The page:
Eva Mroczek studies the boundaries of the Psalter in three different religious and linguistic traditions. The Dead Sea Scrolls do not presuppose a standard number of 150 Psalms, e.g., the ‘non-canonical’ but ‘Davidic’ Psalm 151 is not marked off from the other Psalms, whereas in Septuagint mss this Psalm always occupies an outside position; in Syriac Bible mss the situation is more complex, although they, too, place the Psalms 151-155 mostly in a different category. However, in both Greek and Syriac mss “the distinction between canonical and non-canonical positions is not presented as a difference between sacred and profane, or authentic and spurious” (318).
In the final contribution, a rather technical piece that presupposes considerable knowledge of the late antique and early medieval (but pre-Kabbalistic) Jewish mystical Hekhalot literature, James Davila explains in a carefully argued paper why, in his Hekhalot Literature in Translation (2013), faced with widely diverging manuscripts, he opted for a translation of his own critically reconstructed eclectic text with an apparatus of variants, in spite of his sympathy for the New Philology. In the end, he concludes, “traditional textual criticism remains an essential tool in our scholarly toolbox” (344).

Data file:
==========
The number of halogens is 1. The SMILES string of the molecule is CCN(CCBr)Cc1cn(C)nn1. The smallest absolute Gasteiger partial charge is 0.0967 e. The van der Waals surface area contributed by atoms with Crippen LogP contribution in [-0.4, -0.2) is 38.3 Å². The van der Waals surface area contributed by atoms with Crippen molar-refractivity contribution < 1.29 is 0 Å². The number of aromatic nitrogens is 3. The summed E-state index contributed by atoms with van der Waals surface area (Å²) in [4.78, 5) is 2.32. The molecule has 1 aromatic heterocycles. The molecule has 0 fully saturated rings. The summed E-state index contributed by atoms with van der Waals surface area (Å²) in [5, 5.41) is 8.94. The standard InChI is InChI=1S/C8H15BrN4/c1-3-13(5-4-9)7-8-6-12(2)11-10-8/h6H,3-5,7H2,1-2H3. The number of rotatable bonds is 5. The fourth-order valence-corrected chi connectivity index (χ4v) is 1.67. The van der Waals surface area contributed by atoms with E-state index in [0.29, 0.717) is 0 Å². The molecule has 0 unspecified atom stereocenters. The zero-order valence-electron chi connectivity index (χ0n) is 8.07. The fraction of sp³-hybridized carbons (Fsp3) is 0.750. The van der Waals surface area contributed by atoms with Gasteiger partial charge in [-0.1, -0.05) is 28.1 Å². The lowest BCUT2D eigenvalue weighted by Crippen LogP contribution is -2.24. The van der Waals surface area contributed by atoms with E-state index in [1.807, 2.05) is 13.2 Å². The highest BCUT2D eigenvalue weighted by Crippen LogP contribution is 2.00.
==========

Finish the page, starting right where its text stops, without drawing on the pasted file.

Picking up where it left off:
It is good that the volume ends on this dissident note. To be sure, these studies demonstrate that the New Philology (even though it is not all that new) can yield very useful results, especially in terms of the history of a text, its scribes and readers. But in several of the contributions one gets the impression that the authors would like any attempt at reconstructing the original text of an ancient book to be abandoned. The search for an Urtext is called ‘problematic,’ ‘counterproductive,’ creating ‘a text that never existed,’ ‘futile,’ and the like. If we were to follow this trend, it would mean the end of classical philology. Reconstructing the earliest possible text always implies following a path with pitfalls; it is always difficult, and sometimes it is impossible (e.g., in cases such as the Greek Alexander Romance or the Physiologus). But as long as we want to gather knowledge of the ancient world, it will of necessity remain the core of classical scholarship.